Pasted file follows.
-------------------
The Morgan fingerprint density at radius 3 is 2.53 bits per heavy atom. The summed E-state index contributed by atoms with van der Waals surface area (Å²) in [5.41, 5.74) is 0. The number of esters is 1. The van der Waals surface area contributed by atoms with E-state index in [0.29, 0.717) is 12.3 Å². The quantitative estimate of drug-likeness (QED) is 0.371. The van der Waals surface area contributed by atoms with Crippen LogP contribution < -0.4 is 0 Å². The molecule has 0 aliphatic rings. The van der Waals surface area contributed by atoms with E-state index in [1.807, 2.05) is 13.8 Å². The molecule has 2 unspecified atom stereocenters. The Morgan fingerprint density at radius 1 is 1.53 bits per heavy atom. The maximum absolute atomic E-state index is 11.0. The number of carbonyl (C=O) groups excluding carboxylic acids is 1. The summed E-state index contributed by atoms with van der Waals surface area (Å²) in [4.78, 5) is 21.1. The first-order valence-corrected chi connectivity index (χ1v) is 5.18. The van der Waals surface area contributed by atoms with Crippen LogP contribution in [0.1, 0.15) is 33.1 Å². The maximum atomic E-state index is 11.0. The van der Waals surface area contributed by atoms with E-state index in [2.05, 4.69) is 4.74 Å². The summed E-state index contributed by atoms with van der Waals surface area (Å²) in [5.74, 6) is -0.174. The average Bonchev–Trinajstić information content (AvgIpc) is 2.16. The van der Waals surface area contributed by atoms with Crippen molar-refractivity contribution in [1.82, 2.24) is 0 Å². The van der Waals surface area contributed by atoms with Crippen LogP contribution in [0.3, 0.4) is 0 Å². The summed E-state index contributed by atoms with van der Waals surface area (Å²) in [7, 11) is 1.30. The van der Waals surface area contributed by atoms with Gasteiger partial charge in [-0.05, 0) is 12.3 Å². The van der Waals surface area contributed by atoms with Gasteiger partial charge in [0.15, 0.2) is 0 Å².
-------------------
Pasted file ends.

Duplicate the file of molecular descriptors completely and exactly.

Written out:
The Morgan fingerprint density at radius 3 is 2.53 bits per heavy atom. The summed E-state index contributed by atoms with van der Waals surface area (Å²) in [5.41, 5.74) is 0. The number of esters is 1. The van der Waals surface area contributed by atoms with E-state index in [0.29, 0.717) is 12.3 Å². The quantitative estimate of drug-likeness (QED) is 0.371. The van der Waals surface area contributed by atoms with Crippen LogP contribution < -0.4 is 0 Å². The molecule has 0 aliphatic rings. The van der Waals surface area contributed by atoms with E-state index in [1.807, 2.05) is 13.8 Å². The molecule has 2 unspecified atom stereocenters. The Morgan fingerprint density at radius 1 is 1.53 bits per heavy atom. The maximum absolute atomic E-state index is 11.0. The number of carbonyl (C=O) groups excluding carboxylic acids is 1. The summed E-state index contributed by atoms with van der Waals surface area (Å²) in [4.78, 5) is 21.1. The first-order valence-corrected chi connectivity index (χ1v) is 5.18. The van der Waals surface area contributed by atoms with Crippen LogP contribution in [0.1, 0.15) is 33.1 Å². The maximum atomic E-state index is 11.0. The van der Waals surface area contributed by atoms with E-state index in [2.05, 4.69) is 4.74 Å². The summed E-state index contributed by atoms with van der Waals surface area (Å²) in [5.74, 6) is -0.174. The average Bonchev–Trinajstić information content (AvgIpc) is 2.16. The van der Waals surface area contributed by atoms with Crippen molar-refractivity contribution in [1.82, 2.24) is 0 Å². The van der Waals surface area contributed by atoms with Crippen LogP contribution in [0.3, 0.4) is 0 Å². The summed E-state index contributed by atoms with van der Waals surface area (Å²) in [7, 11) is 1.30. The van der Waals surface area contributed by atoms with Gasteiger partial charge in [-0.05, 0) is 12.3 Å². The van der Waals surface area contributed by atoms with Gasteiger partial charge in [0.15, 0.2) is 0 Å².